Need A More Affordable Repayment Plan For Student Loans

If you need a more affordable repayment plan for your federal student loans, you do have different repayment options available. Unfortunately these options only apply to federal student loans, private student loans are not eligible for these repayment plans. If you are having problems making your private student loan payments, contact your lender to see what can be done.

Standard Repayment:
The standard repayment plan is what you get with federal student loans right out of the box (meaning that if you do not specify a different option, this is what you get automatically). Standard repayment plans have the highest monthly payments, and monthly amount may vary if there is a variable interest rate.

Graduated Repayment:
If you think that you will be seeing fairly rapid increases in your income over time, then a graduate repayment plan may be a good option for you, because under a graduate repayment plan, your payments start low and then increase over the repayment period of your loans. A typical increase in payment takes place every 2 years, and for FFEL Loans and Direct Loans that entered repayment on or after July 1, 2006, the loan must be paid over a period of 10 years.

Extended Repayment:
You may qualify for an extended repayment plan if you have total outstanding loan principal and interest exceeding $30,000. If you do in fact qualify, you may repay on a fixed or graduated payment schedule for a period of no longer than 25 years. Extended payment plan is similar to consolidation, in the fact that your monthly payments will be less than under the standard repayment plan, but you will pay more interest over the life of the loan since the repayment period is longer. For example, on an unsubsidized Stafford loan, extending the repayment term from 10 years to 20 years will reduce the monthly payment by around one third, but the interest paid on the loan will double.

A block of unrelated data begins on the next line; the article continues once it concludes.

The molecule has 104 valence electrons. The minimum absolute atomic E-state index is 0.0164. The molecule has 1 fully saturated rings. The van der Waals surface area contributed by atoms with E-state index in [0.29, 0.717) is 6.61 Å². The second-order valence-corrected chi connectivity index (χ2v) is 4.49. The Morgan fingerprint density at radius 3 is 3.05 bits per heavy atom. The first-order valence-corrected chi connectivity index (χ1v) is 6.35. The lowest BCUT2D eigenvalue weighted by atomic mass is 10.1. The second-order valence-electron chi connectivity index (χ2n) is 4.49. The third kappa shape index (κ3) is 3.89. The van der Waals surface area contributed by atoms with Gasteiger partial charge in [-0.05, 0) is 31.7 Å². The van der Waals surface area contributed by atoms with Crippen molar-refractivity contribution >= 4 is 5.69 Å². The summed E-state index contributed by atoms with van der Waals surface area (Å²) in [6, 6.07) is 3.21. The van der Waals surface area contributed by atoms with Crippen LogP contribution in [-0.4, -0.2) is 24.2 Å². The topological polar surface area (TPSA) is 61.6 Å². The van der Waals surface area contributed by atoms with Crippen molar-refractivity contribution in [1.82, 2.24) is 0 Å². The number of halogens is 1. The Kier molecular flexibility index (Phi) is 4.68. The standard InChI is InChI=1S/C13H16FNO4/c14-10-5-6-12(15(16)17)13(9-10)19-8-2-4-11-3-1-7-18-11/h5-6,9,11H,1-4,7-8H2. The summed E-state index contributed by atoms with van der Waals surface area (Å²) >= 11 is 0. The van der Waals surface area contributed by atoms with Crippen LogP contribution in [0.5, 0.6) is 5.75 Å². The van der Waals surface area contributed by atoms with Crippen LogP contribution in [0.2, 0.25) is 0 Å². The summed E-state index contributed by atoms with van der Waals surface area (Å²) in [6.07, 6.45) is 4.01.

Perkins Loans Repayment:
Perkins repayment plans differ from Direct Loan and FFEL repayment plans, because Perkins student loans have minimum monthly repayment rates that are set by law. You need to contact your school to get exact Perkins repayment amounts. Here are some situations in which extensions can be grated for Perkins repayment periods: unemployment, serious illness, or qualifying as a low-income individual. It is important to note that your interest will continue to accrue during any extension of a repayment period.

Income-Based Repayments For Student Loans
To learn about Income-Based Repayment options please click here.

This is a basic overview of federal loan repayment options. You should check with your own lender for your specific financial circumstances and options available. These not all of the repayment options that may be available, as The Department of Education has the option to create alternative plans to accommodate exceptional circumstances for Direct Loan borrowers.

Help With Defaulted Student Loans

For those on the edge of student loan default, it is highly…

I Can’t Make My Private Student Loan Payments

Q: I am out of work with an injury, and can no…

Income Based Repayments for Married Couples

The Income Based Repayment program (also known as IBR) is a federal…

Do Student Loans Show Up On My Credit Report

Q: I am trying to buy a house and was just wondering,…

Questions For CollegeWhale

Have a college financial aid question? CollegeWhale.com is full on answers! Type your question in the search box to get started.

Sign Up To Win Scholarships

Sign up for The CollegeWhale.com Weekly Scholarship Round-Up, and let us bring the scholarships to you! Get a list of new available college scholarships delivered to your inbox each week.

sign upsign up